The George Kaiser Family Foundation and the University of Tulsa announced last year that the collection had been acquired from Dylan for an estimated $15 million to $20 million. The foundation also snapped up Guthrie's archives in 2011, paying $3 million. The Woody Guthrie Center opened two years later.

"A couple hundred books have been written about Bob Dylan, maybe equal to or more books than have been written about Abraham Lincoln, but none of the writers have had the access to any of this material," said Stanton Doyle, a senior program officer at the foundation. "I think people will get an insight into Dylan and his creative process that's never been released."

The archive is a goldmine for Dylan fans. There are pages of unrecorded verses — one for a song called "No Particular Length of Time"— lyrics scrawled across hotel stationary; pocket memo books of every shape and color, filled with notes on royalty rates and telephone numbers for notables like Allen Ginsberg and John Lennon. Faxes from former President Jimmy Carter and Rolling Stones guitarist Keith Richards and letters from former first lady Michelle Obama, director Martin Scorsese and Bono are also in the trove.

Then there are the audio recordings and film reels — enough so that it would take around 113 days to consecutively listen to and watch all of the available material, estimates curator Michael Chaiken.

"Nobody knew Bob held onto so much stuff," Chaiken said in an interview Wednesday. "The materials we are opening up have never been seen before by the public at large."

Chaiken found himself doing a deep dive on the sessions that would become the album titled "John Wesley Harding."

"To hear the alternate versions to 'All Along the Watchtower,' it was amazing," Chaiken said. "He's like a Miles Davis character when he goes into the studio, there's so much improvisation going on and moving things around, trying to find the rhythm."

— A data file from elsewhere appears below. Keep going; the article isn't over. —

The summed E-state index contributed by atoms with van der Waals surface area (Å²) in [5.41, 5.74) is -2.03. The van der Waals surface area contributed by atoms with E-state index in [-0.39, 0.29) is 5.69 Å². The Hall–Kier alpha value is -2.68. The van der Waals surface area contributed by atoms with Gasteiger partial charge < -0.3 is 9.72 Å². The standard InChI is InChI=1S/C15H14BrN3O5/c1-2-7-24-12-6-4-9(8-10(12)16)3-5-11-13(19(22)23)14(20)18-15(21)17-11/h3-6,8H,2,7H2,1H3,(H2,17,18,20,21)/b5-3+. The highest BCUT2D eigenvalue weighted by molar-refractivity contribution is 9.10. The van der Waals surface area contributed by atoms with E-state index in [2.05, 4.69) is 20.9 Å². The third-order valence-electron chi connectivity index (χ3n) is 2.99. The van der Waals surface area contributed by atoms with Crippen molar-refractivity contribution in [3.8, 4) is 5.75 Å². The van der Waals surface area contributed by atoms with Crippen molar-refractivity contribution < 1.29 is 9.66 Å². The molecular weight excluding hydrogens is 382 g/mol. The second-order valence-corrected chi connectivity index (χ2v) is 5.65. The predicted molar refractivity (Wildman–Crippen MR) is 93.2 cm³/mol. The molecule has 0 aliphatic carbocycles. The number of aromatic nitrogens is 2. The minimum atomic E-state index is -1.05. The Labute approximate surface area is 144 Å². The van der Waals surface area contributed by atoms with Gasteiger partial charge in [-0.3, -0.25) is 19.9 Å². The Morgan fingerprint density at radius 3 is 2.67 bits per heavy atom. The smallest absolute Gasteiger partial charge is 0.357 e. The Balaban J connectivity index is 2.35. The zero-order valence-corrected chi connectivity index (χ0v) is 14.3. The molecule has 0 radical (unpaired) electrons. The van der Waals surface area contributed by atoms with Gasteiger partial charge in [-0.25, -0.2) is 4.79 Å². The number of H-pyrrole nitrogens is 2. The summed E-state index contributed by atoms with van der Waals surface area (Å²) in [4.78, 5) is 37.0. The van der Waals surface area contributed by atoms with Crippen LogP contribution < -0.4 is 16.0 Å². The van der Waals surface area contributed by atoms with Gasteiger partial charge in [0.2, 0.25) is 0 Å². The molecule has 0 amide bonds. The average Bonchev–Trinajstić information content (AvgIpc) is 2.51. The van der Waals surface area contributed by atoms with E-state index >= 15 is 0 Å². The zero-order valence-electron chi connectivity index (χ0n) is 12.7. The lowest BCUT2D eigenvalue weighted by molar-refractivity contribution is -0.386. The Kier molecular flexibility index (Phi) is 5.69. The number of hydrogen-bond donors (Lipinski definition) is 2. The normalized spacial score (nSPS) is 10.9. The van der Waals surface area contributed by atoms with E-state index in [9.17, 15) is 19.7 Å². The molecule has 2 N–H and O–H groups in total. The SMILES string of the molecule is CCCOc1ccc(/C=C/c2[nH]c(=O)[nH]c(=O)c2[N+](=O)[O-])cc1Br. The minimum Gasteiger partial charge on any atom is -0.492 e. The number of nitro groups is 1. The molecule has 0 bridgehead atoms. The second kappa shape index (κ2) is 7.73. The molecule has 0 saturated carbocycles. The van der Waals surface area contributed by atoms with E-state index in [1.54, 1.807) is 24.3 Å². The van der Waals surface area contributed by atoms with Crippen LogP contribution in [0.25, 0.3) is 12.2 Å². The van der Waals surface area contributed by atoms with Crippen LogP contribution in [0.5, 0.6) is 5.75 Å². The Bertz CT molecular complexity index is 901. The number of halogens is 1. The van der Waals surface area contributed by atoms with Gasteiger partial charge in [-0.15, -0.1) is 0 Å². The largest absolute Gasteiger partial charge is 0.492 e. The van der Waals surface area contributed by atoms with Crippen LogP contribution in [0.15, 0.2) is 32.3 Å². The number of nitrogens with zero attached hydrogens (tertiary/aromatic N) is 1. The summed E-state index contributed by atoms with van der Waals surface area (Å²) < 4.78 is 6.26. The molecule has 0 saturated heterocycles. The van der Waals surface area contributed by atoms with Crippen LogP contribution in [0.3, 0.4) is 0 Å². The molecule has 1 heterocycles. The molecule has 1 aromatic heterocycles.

When it was announced that the archive was coming to Tulsa last year, it raised a few highbrow eyebrows among those who wondered why it wasn't going to an Ivy League school, for example, or a much larger city like New York or Los Angeles, or even to Minnesota, where the singer is from. Curators explained then that the move was vintage Dylan —zigging when everybody else was zagging.

Dylan did it his way again last year when he was awarded the Nobel Prize in Literature, but declined to attend the traditional Nobel Prize banquet in December, citing other commitments.

It was announced Wednesday that he'll accept his diploma and medal this weekend while performing concerts in Stockholm.

Bob Dylan archives open in Oklahoma; public center planned

Part of music icon Bob Dylan's once-secret 6,000-piece archive, including thousands of hours of studio sessions, film reels and caches of unpublished lyrics, has opened in Oklahoma, curators announced this week.

More than 1,000 pieces spanning Dylan's six-decade career are available to scholars at the Gilcrease Museum's Helmerich Center for American Research in Tulsa.

The public will get a glimpse of some of the material when the Bob Dylan Center opens in the city's downtown Brady Arts District in about two years. The center will, fittingly, occupy another part of a building that houses a museum devoted to Oklahoma-born Woody Guthrie, one of Dylan's major influences.

The George Kaiser Family Foundation and the University of Tulsa announced last year that the collection had been acquired from Dylan for an estimated $15 million to $20 million. The foundation also snapped up Guthrie's archives in 2011, paying $3 million. The Woody Guthrie Center opened two years later.